We decided to LIE to the passengers while we were still in the air. We told them the plane had a simple instrument problem and that we needed to land at the nearest airport in Gander , New Foundland, to have it checked out.

We promised to give more information after landing in Gander. There was much grumbling among the passengers, but that’s nothing new! Forty minutes later, we landed in Gander .. Local time at Gander was 12:30 PM! ….. that’s 11:00 AM EST.

There were already about 20 other airplanes on the ground from all over the world that had taken this detour on their way to the U.S.

After we parked on the ramp, the captain made the following announcement: “Ladies and gentlemen, you must be wondering if all these airplanes around us have the same instrument problem as we have. The reality is that we are here for another reason.” Then he went on to explain the little bit we knew about the situation in the U.S. There were loud gasps and stares of disbelief. The captain informed passengers that Ground control in Gander told us to stay put.

The Canadian Government was in charge of our situation and no one was allowed to get off the aircraft. No one on the ground was allowed to come near any of the air crafts. Only airport police would come around periodically, look us over and go on to the next airplane. In the next hour or so more planes landed and Gander ended up with 53 airplanes from all over the world, 27 of which were U.S. commercial jets.

Meanwhile, bits of news started to come in over the aircraft radio and for the first time we learned that airplanes were flown into the World Trade Center in New York and into the Pentagon in DC. People were trying to use their cell phones, but were unable to connect due to a different cell system in Canada . Some did get through, but were only able to get to the Canadian operator who would tell them that the lines to the U.S. were either blocked or jammed.

Sometime in the evening the news filtered to us that the World Trade Center buildings had collapsed and that a fourth hijacking had resulted in a crash. By now the passengers were emotionally and physically exhausted, not to mention frightened, but everyone stayed amazingly calm. We had only to look out the window at the 52 other stranded aircraft to realize that we were not the only ones in this predicament.

We had been told earlier that they would be allowing people off the planes one plane at a time. At 6 PM, Gander airport told us that our turn to deplane would be 11 am the next morning. Passengers were not happy, but they simply resigned themselves to this news without much noise and started to prepare themselves to spend the night on the airplane.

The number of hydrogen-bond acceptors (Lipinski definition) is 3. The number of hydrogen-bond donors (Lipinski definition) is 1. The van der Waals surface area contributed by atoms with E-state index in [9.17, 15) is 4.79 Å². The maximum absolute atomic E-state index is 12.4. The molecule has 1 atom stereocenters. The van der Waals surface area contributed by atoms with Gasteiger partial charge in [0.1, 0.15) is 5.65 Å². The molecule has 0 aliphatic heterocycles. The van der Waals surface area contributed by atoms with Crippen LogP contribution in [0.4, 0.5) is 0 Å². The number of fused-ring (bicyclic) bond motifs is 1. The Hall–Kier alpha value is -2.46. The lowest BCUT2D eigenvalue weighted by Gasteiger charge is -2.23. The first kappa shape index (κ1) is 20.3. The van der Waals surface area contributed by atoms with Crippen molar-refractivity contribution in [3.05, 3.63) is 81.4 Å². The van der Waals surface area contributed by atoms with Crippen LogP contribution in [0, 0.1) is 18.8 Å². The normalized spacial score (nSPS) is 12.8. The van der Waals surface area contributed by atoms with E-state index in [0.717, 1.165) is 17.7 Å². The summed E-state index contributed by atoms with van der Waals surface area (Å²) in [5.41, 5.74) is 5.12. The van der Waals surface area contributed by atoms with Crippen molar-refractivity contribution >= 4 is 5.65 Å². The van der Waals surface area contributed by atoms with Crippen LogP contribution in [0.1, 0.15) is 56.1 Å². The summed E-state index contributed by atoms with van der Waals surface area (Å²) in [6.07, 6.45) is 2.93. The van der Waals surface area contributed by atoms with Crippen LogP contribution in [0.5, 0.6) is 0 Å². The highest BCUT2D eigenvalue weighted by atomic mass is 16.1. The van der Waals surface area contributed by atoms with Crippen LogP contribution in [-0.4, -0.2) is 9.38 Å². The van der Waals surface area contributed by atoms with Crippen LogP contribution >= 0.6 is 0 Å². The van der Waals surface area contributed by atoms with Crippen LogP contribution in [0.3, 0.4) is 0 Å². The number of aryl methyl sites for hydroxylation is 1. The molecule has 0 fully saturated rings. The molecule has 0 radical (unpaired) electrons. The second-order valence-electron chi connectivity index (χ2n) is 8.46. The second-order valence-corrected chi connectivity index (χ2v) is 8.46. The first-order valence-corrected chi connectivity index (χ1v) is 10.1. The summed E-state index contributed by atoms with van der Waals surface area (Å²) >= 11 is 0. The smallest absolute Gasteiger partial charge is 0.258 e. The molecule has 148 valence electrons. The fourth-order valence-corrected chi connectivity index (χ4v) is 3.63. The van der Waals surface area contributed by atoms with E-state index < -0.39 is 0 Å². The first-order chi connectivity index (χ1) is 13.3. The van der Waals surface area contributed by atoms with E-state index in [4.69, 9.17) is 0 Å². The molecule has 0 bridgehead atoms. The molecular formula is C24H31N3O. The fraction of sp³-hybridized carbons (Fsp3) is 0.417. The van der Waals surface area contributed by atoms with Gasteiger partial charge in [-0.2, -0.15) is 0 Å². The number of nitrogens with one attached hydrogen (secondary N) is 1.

Gander had promised us medical attention, if needed, water, and lavatory servicing. And they were true to their word. Fortunately we had no medical situations to worry about. We did have a young lady who was 33 weeks into her pregnancy. We took REALLY good care of her. The night passed without incident despite the uncomfortable sleeping arrangements.

About 10:30 on the morning of the 12th a convoy of school buses showed up. We got off the plane and were taken to the terminal where we went through Immigration and Customs and then had to register with the Red Cross.

After that we (the crew) were separated from the passengers and were taken in vans to a small hotel. We had no idea where our passengers were going. We learned from the Red Cross that the town of Gander has a population of 10,400 people and they had about 10,500 passengers to take care of from all the airplanes that were forced into Gander ! We were told to just relax at the hotel and we would be contacted when the U.S. airports opened again, but not to expect that call for a while.

We found out the total scope of the terror back home only after getting to our hotel and turning on the TV, 24 hours after it all started.

Meanwhile, we had lots of time on our hands and found that the people of Gander were extremely friendly. They started calling us the “plane people.” We enjoyed their hospitality, explored the town of Gander and
ended up having a pretty good time.

Two days later, we got that call and were taken back to the Gander airport. Back on the plane, we were reunited with the passengers and found out what they had been doing for the past two days. What we found out was incredible.

Gander and all the surrounding communities (within MATCH about a 75 Kilometer radius) had closed all high schools, meeting halls, lodges, and any other large gathering places. They converted all these facilities to mass lodging areas for all the stranded travelers. Some had cots set up, some had mats with sleeping bags and pillows set up.

ALL the high school students were required to volunteer their time to take care of the “guests.” Our 218 passengers ended up in a town called Lewisporte, about 45 kilometers from Gander where they were put up in a high school. If any women wanted to be in a women-only facility, that was arranged. Families were kept together. All the elderly passengers were taken to private homes.